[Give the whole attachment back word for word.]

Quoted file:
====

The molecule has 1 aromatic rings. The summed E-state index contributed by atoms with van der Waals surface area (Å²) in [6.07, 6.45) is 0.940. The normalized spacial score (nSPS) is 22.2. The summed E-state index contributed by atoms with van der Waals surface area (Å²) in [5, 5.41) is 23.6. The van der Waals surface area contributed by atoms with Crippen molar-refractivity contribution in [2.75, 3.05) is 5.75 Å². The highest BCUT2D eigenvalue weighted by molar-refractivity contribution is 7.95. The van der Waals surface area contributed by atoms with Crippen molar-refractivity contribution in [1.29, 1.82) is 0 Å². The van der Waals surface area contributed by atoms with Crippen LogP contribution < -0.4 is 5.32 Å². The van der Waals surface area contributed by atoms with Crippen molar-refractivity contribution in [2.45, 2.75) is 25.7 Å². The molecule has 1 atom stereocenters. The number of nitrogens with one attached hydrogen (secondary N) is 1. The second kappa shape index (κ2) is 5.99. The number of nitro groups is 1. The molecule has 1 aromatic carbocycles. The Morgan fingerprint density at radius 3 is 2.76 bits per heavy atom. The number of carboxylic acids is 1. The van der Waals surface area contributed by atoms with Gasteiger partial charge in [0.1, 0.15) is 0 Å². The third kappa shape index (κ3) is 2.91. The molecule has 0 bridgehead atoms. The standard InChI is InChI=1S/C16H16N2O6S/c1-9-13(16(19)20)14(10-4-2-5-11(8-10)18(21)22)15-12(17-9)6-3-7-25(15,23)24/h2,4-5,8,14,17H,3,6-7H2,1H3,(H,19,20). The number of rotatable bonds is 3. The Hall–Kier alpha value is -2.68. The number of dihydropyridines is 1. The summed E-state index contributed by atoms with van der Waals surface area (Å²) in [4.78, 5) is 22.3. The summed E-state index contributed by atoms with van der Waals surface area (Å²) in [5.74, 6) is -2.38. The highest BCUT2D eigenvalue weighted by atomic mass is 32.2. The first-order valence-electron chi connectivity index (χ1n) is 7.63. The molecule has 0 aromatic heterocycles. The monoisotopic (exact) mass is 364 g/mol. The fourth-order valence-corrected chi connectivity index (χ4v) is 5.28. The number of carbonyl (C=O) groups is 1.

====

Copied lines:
The molecule has 1 aromatic rings. The summed E-state index contributed by atoms with van der Waals surface area (Å²) in [6.07, 6.45) is 0.940. The normalized spacial score (nSPS) is 22.2. The summed E-state index contributed by atoms with van der Waals surface area (Å²) in [5, 5.41) is 23.6. The van der Waals surface area contributed by atoms with Crippen molar-refractivity contribution in [2.75, 3.05) is 5.75 Å². The highest BCUT2D eigenvalue weighted by molar-refractivity contribution is 7.95. The van der Waals surface area contributed by atoms with Crippen molar-refractivity contribution in [1.29, 1.82) is 0 Å². The van der Waals surface area contributed by atoms with Crippen LogP contribution < -0.4 is 5.32 Å². The van der Waals surface area contributed by atoms with Crippen molar-refractivity contribution in [2.45, 2.75) is 25.7 Å². The molecule has 1 atom stereocenters. The number of nitrogens with one attached hydrogen (secondary N) is 1. The second kappa shape index (κ2) is 5.99. The number of nitro groups is 1. The molecule has 1 aromatic carbocycles. The Morgan fingerprint density at radius 3 is 2.76 bits per heavy atom. The number of carboxylic acids is 1. The van der Waals surface area contributed by atoms with Gasteiger partial charge in [0.1, 0.15) is 0 Å². The third kappa shape index (κ3) is 2.91. The molecule has 0 bridgehead atoms. The standard InChI is InChI=1S/C16H16N2O6S/c1-9-13(16(19)20)14(10-4-2-5-11(8-10)18(21)22)15-12(17-9)6-3-7-25(15,23)24/h2,4-5,8,14,17H,3,6-7H2,1H3,(H,19,20). The number of rotatable bonds is 3. The Hall–Kier alpha value is -2.68. The number of dihydropyridines is 1. The summed E-state index contributed by atoms with van der Waals surface area (Å²) in [4.78, 5) is 22.3. The summed E-state index contributed by atoms with van der Waals surface area (Å²) in [5.74, 6) is -2.38. The highest BCUT2D eigenvalue weighted by atomic mass is 32.2. The first-order valence-electron chi connectivity index (χ1n) is 7.63. The molecule has 0 aromatic heterocycles. The monoisotopic (exact) mass is 364 g/mol. The fourth-order valence-corrected chi connectivity index (χ4v) is 5.28. The number of carbonyl (C=O) groups is 1.